- Slides: 27
Introduction to Perception: Visual Perception
Aim: When we look at the world, why does it seem stable or constant? Do Now: Describe this image.
Perception: The process of assembling and organizing sensory information to make it meaningful.
Illusions: Inaccurate perceptions
Definitions Distal stimulus: The actual stimulus (e. g. , object, sound) that exists in the environment Proximal stimulus: The information that registers on your sensory receptors (e. g, the image of the object on your retina) Iconic memory: Visual sensory memory that allows a proximal stimulus to persist for 200400 ms. after the stimulus has disappeared
Why does line (a) in the Muller-Lyer illusion look longer than line (b)?
Gestalt: An organized whole, shape or form. Similarity: A perceptual cue that involves grouping like things together. Proximity: A perceptual cure that involves grouping that are near one another.
Closure: The process of filling in the missing details of what is viewed.
Illusory Contour Illusion n We see contours even when they are not present in the stimulus n Some cells in our visual respond to the contours formed by the triangles n The visual system unifies the stimuli into the perception of a square
Monster Size Illusion n The upper right creature looks larger than the lower left If you measure them, they are the same size Depth perception: cues in the background, such as converging lines, contribute to a perception of distance This is a constructive activity of your brain.
The Visual Cliff: Used to demonstrate depth perception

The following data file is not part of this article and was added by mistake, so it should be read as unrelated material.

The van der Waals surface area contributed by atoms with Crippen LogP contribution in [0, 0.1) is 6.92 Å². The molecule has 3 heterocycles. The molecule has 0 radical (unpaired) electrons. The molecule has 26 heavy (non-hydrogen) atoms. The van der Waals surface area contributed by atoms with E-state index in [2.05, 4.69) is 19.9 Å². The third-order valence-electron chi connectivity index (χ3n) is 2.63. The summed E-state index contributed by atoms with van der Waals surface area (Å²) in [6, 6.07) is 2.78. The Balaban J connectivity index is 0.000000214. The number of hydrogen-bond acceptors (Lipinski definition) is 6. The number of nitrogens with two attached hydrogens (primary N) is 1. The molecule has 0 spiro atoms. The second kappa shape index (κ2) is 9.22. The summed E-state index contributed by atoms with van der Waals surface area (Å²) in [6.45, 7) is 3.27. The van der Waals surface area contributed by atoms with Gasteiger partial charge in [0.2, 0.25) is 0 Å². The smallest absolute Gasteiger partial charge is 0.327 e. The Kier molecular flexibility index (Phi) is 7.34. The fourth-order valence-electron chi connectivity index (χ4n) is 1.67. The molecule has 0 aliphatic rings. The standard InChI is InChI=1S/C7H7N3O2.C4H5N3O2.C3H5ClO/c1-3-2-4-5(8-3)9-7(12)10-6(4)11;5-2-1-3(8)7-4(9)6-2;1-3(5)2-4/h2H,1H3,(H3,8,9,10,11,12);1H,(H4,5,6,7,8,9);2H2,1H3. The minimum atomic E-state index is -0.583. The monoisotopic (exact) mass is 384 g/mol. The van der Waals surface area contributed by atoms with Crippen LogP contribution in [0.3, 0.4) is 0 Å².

Figure Ground (Ambiguous Figure) Illusion n Figure = distinct shape with clear edges n Ground = left over region n Figure seems closer to us and more dominant n In ambiguous figures, figure and ground reverse, because we can recognize both representations
Old Woman/Young Woman Face perception n Why study face recognition? n Agnosia is an impairment in visual object recognition. Proposagnosia is an impairment in visually recognizing faces. Visual agnosia is an inability to recognize visual objects that is neither a function or general intellectual loss nor a loss of basic sensory abilities n n
How do we assign meaning to stimuli? F Letters Objects Faces
Inattentional Blindness Also known as "perceptual blindness" which is the phenomenon of not being able to see things that are actually there. This can be a result of having no internal frame of reference to perceive the unseen objects, or it can be the result of the mental focus or attention which cause mental distractions. The phenomenon is due to how our minds see and process information.